Album review: THE NIGHT FLIGHT ORCHESTRA – Aeromantic


Nuclear Blast [Release Date 28.02.20]

One of the unlikeliest phenomena in the rock world in recent times have been the Night Flight Orchestra, their reputation and exposure growing over what is now a five album career.

Many artists have drawn on the soft rock sounds of the seventies and early eighties for retro inspiration- The Feeling and that movement of French bands like Phoenix and Daft Punk spring to mind- but not usually groups drawn from the ranks of Swedish death metallers such as Soilwork and Arch Enemy.

Their image and live shows has also drawn on the glanour of the golden age of air travel and ‘Aeromantic’ takes this a stage further with some art deco cover artwork and an opener in ‘Servants the Air’. It’s a bit of a curate’s egg, not their strongest song but enlivened by some spectacular synths and stabbing keyboards, and also slightly misleading, being by some distance the heaviest on the album.

However, first single ‘Divinyls’ (one of those songs where the title is nowhere in the lyrics) is a change of style, poppier and with the disco overtones that were starting to creep into their last album ‘Sometimes the World Ain’t Enough’.  Despite an irritatingly earworm hook it failed to convince me, but ‘If Tonight Is Our Only Chance’ with its catchy synth riff and big chorus reminding me of early 80’s greats like Toto and Franke and the Knockouts more than compensated and despite its synth pop influences, ‘This Boy’s Last Summer’ has an equally strong chorus.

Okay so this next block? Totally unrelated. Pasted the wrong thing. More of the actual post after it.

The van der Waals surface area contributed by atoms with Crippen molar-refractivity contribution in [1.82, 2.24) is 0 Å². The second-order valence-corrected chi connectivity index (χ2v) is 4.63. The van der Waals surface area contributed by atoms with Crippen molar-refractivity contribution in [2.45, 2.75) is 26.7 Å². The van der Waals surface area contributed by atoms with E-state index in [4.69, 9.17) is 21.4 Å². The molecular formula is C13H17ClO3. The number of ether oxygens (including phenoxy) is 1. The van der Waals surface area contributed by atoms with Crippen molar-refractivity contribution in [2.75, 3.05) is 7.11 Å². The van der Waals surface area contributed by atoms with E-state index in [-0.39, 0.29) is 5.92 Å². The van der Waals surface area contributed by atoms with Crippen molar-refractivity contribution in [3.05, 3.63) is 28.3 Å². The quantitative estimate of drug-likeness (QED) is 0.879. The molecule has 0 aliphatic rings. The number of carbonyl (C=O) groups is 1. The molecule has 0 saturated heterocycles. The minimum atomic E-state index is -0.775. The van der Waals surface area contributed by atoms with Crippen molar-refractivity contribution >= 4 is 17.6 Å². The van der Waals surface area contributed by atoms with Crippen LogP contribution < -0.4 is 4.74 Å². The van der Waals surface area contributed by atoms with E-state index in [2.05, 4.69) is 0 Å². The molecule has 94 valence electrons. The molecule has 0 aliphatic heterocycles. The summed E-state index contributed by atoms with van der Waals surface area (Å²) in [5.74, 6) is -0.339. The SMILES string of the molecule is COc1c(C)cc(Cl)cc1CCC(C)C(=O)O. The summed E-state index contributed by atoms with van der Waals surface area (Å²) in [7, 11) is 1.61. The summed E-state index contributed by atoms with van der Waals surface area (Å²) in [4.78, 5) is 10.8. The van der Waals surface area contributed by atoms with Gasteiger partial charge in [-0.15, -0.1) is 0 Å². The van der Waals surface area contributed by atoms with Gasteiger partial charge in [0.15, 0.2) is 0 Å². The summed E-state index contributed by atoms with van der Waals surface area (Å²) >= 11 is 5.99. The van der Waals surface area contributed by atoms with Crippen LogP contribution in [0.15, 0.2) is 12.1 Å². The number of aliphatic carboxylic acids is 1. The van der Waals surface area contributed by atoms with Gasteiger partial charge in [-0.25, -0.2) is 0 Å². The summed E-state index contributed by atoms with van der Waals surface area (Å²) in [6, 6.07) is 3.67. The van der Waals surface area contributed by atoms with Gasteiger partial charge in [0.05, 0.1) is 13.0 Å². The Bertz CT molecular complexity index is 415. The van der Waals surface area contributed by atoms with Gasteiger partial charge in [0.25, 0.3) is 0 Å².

However the period inspirations at times take them too far away for my liking from AOR, let alone heavy rock, with ‘Curves’ having the vibe of Michael McDonald-era Doobies, and ‘Transmission’ the electronic sounds of a Visage or early Depeche Mode: guitar is almost absent, though there is a violin solo from guest Rachel Hall. Allied to some rather obtuse lyrics in what is described as an ‘airborne soap opera’, I found myself struggling with the album at times.

Nevertheless the title track  has a joyful feel to it, and ‘Golden Swansdown’ is another with a Toto vibe, with some great dynamics, backing vocals from the ‘airline Annas’, and what seems to be almost David Andersson’s first guitar solo of the album  in vintage eighties power ballad style.   Meantime the synths of ‘Taurus’ have a very pomp feel to them.

These dizzying stylistic shifts settle down in the closing few tracks, which straddle soft rock and AOR, but worthy of note are Bjorn Strid’s vocals which I always felt betrayed his metal roots but are noticeably more melodic this time round.  David Andersson has a rare chance to let rip on guitar on ‘Carmencita Seven’ and ‘Sister Mercurial’, while ‘Dead of Winter’ harks back to the style of their previous two albums, though overall this album falls just short of their quality for me.

Taking a few stylistic chances and moving even farther away from their roots if that were possible, it is a mixed bag of an album, but approach with an open mind and there is still much to enjoy.   *** 1/2

Review by Andy Nathan

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